Max The Magnificent
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re: How to go about selecting a microcontroller
Max The Magnificent   2/3/2012 3:09:58 PM
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I disagree -- I can do something wrong MUCH FASTER than I can do it right (of course it then takes me ages to fix things [grin])

cdhmanning
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re: How to go about selecting a microcontroller
cdhmanning   2/3/2012 12:50:08 AM
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Doing it wrong is very seldom faster than doing it right.

cdhmanning
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re: How to go about selecting a microcontroller
cdhmanning   2/3/2012 12:49:36 AM
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I must agree with this 100%. I wrote a PIC assembler back in 1993 and I did a lot of 8051 work in the late 80s and early 90s. I used PLM51 for the 8051s. I looked at the C offerings but none really fit well. I was completely stunned when a C compiler was announced for the 8-bit PICs and was not at all surprised when it ended up being really half-assed. The whole point of having C is being able to drop in portable code - something close to impossible with 8-bit PICs. AVR is a lot better - but is still not there. For instance the use of const data requires decoration. There are still universities that teach embedded C using PICs. Crazy. Far better to teach on a device that actually supports C properly and encourages the use of proper data structures and abstractions. MIPS, ARM, even AVR (Arduino) fine. PIC and 8051 just are not! I think it is a great idea to use the PIC as a way to introduce people to how a CPU works - mainly because it is so simple and really easy to program in assembler. However as soon as they understand the basics I would encourage moving on to a more capable architecture.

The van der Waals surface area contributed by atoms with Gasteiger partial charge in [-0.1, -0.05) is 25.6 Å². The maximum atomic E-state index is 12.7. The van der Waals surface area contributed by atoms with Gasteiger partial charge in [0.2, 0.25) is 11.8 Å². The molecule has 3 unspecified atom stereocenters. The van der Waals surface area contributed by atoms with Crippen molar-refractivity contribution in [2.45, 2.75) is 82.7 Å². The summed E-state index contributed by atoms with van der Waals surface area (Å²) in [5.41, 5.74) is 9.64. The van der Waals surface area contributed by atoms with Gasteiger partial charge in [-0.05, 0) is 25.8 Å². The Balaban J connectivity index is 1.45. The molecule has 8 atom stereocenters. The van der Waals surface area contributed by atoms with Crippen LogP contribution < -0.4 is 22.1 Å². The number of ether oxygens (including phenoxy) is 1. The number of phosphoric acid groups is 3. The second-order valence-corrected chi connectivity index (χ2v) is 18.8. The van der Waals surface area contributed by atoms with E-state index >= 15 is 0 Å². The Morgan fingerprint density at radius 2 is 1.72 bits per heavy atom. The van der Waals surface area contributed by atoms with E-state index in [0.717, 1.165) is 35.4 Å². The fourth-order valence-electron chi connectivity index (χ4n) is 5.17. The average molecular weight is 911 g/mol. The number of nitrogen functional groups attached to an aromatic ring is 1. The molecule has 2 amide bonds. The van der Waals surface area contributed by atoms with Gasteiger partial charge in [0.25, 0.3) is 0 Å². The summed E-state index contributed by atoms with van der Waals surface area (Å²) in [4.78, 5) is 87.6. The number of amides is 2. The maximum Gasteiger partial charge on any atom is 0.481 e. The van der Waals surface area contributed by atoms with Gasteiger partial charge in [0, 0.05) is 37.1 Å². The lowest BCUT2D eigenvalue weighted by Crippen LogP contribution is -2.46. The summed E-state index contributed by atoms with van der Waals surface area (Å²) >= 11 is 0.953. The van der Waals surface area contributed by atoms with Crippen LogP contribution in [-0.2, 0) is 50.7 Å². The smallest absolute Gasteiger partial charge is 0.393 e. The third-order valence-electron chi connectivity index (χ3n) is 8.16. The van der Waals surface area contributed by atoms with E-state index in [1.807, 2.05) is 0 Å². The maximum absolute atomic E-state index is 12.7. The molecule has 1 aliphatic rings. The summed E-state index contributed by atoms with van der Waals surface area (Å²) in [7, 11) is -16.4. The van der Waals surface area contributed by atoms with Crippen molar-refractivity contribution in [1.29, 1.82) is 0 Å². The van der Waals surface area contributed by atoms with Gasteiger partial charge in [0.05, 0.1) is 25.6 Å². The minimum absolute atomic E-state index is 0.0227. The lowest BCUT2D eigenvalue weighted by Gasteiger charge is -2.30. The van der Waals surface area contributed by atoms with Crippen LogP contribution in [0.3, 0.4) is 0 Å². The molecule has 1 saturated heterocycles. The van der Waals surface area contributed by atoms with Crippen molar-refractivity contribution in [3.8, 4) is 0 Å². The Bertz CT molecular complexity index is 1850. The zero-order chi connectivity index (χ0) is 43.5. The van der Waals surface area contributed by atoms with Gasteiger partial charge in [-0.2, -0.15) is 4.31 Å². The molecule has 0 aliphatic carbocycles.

eteonline
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re: How to go about selecting a microcontroller
eteonline   2/2/2012 5:57:33 PM
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It might be that the best thing a young engineer can do is make sure that the device and software are appropriate for the job. In industrial controls particularly, it is no benefit to provide finicky controls, created by devices operated at unnecessarily high speed. The end user will not be impressed by your engineering expertise, only by the fact your board costs $5000 to replace to control simple functions, because your great new processor requires a 16 layer board which is unrepairable.